User Tag List

Results 1 to 4 of 4

  1. #1
    loopy Ulaes's Avatar
    Join Date
    Jan 2009

    Default Reading Your Teachers

    ever wonder what your teacher/professor thinks of you?

    things i've noticed:

    1. call on people they think are intelligent for hard questions
    2. call on people thye think are dumb or easy questions (and try and make it all seem random)
    3. they smile and be nice to you outside class time if you did well on the last assessment, ignore you if you didnt.
    4. hate me for falling asleep during their class even though its their fault
    5. nice to students who achieve alot
    6. unwittingly get charmed by some students so they can continue to misbehave and get special treatment
    7. develop faster relationships with students who misbehave

    things i wonder about:

    1. why they put certain people on the spot? did i cover all the reasons besides just keeping students alert?
    2. how can you tell what they think of you/your performance/intellect. this is besides grades because they dont tell you if the teacher thinks you are under/over performing
    3. are they more likely to call on some who appears to be:
    struggling (subtle difference)
    paying attention
    not paying attention
    their favourite
    4. are they more likely to call on me if i do/dont make eye contact?
    5. do they wonder/know who is underachieving and who is struggling with the material

    post additions to the list if youve got any. insight from teachers will be worth gold.

  2. #2
    Its time. Cassandra's Avatar
    Join Date
    Nov 2008


    They put people on the spot to either push them harder in thinking things through as those students are showing potential, or, coz they notice that the person is not paying attention and they want to embarass them so they won't do it again (or at least not soon).

    What they think of you is often written on their face. Not so much how often they call on you, but if they do call on you and you give an answer, their face will tell you everything. Also, if you actively parttake in the class, you will be able to tell what they think when they see you raising your hand. Smiling means they appreciate it greatly, ignoring you or frowning means that they've had enough of you and your questions or additions or attention whoring.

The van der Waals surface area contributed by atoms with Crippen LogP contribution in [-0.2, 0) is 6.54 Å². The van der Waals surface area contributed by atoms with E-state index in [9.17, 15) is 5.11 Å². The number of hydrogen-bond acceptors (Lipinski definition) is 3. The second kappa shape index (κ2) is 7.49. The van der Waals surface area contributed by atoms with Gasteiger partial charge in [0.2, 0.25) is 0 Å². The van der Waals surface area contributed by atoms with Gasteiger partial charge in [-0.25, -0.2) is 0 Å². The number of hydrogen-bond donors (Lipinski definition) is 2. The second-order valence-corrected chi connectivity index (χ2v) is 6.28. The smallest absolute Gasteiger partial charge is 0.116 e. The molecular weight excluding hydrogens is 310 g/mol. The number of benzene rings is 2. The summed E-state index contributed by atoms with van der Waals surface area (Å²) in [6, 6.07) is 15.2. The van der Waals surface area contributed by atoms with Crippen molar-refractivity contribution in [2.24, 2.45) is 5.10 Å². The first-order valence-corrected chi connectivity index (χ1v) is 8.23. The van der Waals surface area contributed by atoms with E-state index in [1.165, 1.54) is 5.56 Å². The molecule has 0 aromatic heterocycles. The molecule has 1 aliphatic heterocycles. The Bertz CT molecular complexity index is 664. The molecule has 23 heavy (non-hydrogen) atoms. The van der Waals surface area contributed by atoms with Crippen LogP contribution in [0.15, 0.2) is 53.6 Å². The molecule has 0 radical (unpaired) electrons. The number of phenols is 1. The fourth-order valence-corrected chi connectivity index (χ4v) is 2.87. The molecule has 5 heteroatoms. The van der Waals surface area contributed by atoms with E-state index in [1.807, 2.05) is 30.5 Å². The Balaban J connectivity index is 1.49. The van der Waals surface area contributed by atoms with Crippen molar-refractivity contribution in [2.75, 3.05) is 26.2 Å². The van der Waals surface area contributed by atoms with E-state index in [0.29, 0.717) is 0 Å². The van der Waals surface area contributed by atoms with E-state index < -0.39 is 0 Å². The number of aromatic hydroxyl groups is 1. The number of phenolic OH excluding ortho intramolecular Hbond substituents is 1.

Making eye contact is often guaranteed to get you called on, unless you're so active in the class that they wanna give someone else a chance. Not making contact works brilliantly, as long as you're not disrupting the class. Appear to be writing or reading your book, so that you actually look engaged in the material they're trying to teach. Appear to be talking to others or fidgetting about, and you will get called upon often.

    The reason for calling upon someone often depends on the circumstances. When initiating new material, they will often pick people they know are active participants and good at brainstorming and grasping the material. After that, it will often be the ones that seem to be losing their interest, with last the ones that struggle with the material, to check if everyone finally grasped it so they can move on.

    They often know who's underachieving or struggling by the answers they give when called upon and the amount of time they spend distracted elsewhere, though it is entirely possible for them to not gauge this correctly. For instance, I had definite subjects I couldnt' care less about. Unfortunately that also included subjects that I was bad at, as often, I didn't see the use for them. Then you get an underachieving student, that also actually struggles, which then doesn't get recognized.

    I barely graduated (was never a great student) from a school that has a pretty good rep. The main reason I passed was that I knew my teachers. I knew what was important to them, which parts of the material they found important or were passionate about. I made sure I knew those parts for the exam and calculated how much I needed to study to just pass (I hated being forced to study, be it homework or for exams). It's not a method I recommend on its own, but it is a nice addition to just mere thorough studying.